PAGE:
Rather than using traditional loans to fund their businesses, the majority of small business owners dig into their own bank accounts to keep their companies afloat.
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More than 60 percent of microbusiness owners rely on non-retirement, personal savings as the lead source of funding for their businesses, according to the Sam's Club/Gallup Microbusiness Tracker. Additionally, U.S. microbusinesses — defined as those with five or fewer employees — started in the past year are 30 percent more likely than mature companies to use the owners' personal savings to maintain the business.
Other popular sources of funding for microbusinesses include credit cards and money from family and friends. The research revealed, however, that less than 3 percent of U.S. microbusiness owners rely on government loans, small business loans or crowdfunding to support their businesses.
The study found that over the past year, 40 percent of microbusiness owners have had to dip into their personal or retirement savings in order to improve their businesses' bottom lines. That practice has given them significant anxiety over their golden years. Nearly 45 percent of those surveyed said they are worried about having enough money for retirement.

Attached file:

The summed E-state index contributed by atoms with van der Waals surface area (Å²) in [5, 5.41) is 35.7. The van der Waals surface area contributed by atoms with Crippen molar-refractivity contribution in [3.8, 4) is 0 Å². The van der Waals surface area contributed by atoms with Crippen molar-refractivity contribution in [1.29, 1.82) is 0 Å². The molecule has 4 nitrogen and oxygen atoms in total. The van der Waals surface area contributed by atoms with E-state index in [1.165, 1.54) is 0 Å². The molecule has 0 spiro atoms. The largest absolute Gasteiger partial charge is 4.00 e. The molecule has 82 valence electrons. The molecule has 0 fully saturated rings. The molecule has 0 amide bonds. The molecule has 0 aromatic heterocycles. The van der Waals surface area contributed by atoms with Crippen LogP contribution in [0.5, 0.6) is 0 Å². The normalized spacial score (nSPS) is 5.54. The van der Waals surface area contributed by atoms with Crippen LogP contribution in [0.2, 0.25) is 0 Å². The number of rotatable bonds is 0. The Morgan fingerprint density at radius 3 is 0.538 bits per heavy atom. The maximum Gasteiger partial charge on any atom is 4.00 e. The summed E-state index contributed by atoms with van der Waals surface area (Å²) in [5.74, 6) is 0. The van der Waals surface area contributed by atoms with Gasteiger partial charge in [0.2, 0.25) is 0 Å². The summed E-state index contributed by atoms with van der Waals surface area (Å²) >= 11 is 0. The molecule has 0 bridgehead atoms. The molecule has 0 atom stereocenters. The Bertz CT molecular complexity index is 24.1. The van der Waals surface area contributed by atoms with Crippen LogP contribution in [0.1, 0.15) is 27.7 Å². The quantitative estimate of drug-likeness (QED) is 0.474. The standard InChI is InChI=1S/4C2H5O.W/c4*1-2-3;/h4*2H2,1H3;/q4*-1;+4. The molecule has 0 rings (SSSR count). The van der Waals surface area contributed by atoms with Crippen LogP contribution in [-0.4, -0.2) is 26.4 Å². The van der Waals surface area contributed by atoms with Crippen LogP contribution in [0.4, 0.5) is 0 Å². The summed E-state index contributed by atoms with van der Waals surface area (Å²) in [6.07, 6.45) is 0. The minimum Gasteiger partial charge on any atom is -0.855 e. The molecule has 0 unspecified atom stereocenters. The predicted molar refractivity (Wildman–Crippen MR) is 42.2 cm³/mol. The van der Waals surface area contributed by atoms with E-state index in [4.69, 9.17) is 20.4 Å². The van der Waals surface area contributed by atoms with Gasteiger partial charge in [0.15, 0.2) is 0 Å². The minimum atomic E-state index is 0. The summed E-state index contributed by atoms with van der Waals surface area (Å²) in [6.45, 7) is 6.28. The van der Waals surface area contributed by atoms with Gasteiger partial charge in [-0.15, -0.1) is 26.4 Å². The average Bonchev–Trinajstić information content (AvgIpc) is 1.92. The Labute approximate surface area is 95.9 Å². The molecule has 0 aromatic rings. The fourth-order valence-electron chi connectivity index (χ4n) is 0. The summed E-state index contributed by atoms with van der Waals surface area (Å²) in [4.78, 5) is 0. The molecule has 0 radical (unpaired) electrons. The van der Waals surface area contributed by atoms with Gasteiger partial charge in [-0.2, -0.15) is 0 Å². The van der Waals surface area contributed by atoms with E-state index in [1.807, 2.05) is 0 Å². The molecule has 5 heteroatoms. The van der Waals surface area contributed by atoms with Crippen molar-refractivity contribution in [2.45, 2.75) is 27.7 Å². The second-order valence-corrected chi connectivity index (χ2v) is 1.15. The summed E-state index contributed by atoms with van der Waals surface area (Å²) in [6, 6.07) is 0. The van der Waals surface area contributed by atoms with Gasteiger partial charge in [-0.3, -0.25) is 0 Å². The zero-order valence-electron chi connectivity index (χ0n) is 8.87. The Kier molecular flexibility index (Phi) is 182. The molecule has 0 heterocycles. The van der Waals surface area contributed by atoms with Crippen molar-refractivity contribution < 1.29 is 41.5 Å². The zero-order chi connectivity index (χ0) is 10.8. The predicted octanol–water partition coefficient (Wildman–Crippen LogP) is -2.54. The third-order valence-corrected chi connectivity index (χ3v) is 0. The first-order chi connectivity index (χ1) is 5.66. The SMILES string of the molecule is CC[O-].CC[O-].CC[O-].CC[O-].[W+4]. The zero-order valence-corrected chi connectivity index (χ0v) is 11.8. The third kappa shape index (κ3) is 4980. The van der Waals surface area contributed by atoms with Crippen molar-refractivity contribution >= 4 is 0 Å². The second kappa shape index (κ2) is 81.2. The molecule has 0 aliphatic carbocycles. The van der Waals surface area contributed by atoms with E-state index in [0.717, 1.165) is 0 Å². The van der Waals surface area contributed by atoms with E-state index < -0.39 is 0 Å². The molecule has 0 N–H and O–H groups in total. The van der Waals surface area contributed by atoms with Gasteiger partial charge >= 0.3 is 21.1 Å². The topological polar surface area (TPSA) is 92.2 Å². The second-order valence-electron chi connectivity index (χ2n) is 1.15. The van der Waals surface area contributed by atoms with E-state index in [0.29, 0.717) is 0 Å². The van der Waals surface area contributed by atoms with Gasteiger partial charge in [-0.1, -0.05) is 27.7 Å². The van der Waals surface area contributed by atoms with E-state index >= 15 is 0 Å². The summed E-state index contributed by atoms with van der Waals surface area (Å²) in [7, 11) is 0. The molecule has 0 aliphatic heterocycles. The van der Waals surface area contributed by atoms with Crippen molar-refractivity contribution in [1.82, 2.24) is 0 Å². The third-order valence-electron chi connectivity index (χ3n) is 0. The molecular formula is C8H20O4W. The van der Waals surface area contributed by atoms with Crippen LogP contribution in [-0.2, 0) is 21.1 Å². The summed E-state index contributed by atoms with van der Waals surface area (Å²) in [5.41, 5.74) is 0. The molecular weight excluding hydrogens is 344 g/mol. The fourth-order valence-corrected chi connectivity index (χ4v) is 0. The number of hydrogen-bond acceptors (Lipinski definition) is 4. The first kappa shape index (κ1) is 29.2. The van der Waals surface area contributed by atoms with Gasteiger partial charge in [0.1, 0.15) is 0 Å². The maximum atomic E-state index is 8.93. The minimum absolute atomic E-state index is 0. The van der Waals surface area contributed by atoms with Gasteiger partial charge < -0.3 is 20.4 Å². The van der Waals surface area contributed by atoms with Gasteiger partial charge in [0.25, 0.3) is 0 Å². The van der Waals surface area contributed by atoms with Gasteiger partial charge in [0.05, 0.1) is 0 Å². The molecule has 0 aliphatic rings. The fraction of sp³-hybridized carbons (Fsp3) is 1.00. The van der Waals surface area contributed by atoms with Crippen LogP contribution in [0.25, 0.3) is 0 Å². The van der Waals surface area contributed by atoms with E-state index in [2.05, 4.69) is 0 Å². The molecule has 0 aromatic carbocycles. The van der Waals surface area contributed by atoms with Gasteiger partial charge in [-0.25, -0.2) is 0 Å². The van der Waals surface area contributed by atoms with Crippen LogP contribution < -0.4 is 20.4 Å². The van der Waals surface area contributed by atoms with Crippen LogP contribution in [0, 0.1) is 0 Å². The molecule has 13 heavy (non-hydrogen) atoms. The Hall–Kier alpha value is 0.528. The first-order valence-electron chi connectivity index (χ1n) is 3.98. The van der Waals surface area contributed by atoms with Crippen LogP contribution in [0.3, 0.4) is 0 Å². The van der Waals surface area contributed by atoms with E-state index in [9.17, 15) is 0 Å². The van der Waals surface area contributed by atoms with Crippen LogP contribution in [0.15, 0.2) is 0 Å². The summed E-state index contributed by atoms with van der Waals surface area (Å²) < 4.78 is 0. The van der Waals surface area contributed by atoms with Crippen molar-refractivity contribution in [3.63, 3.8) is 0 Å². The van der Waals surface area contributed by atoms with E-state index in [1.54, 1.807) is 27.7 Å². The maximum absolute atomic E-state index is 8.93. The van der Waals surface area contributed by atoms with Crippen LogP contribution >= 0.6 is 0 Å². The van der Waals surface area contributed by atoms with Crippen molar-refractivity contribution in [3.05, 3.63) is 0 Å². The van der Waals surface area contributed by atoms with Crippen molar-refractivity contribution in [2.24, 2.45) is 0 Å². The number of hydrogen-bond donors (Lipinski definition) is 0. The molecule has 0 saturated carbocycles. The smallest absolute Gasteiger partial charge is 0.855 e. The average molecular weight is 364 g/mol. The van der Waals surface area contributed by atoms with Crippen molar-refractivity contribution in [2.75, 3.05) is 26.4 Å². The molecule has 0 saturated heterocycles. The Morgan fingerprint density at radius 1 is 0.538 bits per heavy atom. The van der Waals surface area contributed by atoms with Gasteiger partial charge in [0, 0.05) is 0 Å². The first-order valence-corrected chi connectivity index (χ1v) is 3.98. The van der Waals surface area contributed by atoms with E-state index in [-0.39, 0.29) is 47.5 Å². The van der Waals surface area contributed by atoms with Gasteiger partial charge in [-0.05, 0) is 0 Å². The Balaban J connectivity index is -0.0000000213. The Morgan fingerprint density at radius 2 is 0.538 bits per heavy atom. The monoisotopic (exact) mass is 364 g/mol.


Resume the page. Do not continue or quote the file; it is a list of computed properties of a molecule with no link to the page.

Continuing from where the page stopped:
Surprisingly, the research shows that the more money microbusiness owners make, the more they worry. Nearly half of microbusiness owners generating at least $50,000 in revenue per year are anxious about saving for retirement, compared to just 42 percent of those making less than $10,000.
Despite their concerns over retirement, the majority of those surveyed are optimistic about the future. While more than half of owners predict the economy will worsen, 70 percent say they are energized by their work and six in 10 express confidence that they have the talent to grow their companies.
"Despite concerns over worsening economic conditions, U.S. microbusiness owners are confident in nearly every dimension of work and life," Rosalind Brewer, president and CEO of Sam's Club, said in a statement. "This vital segment of the U.S. economy is passionate about their choice to pursue a small business venture and unwavering in their commitment to serving consumers with an intense focus on quality no matter how many other factors or challenges they may face."
The quarterly study was based on surveys of 1,004 U.S. firms with five or fewer workers.
Originally published on Business News Daily.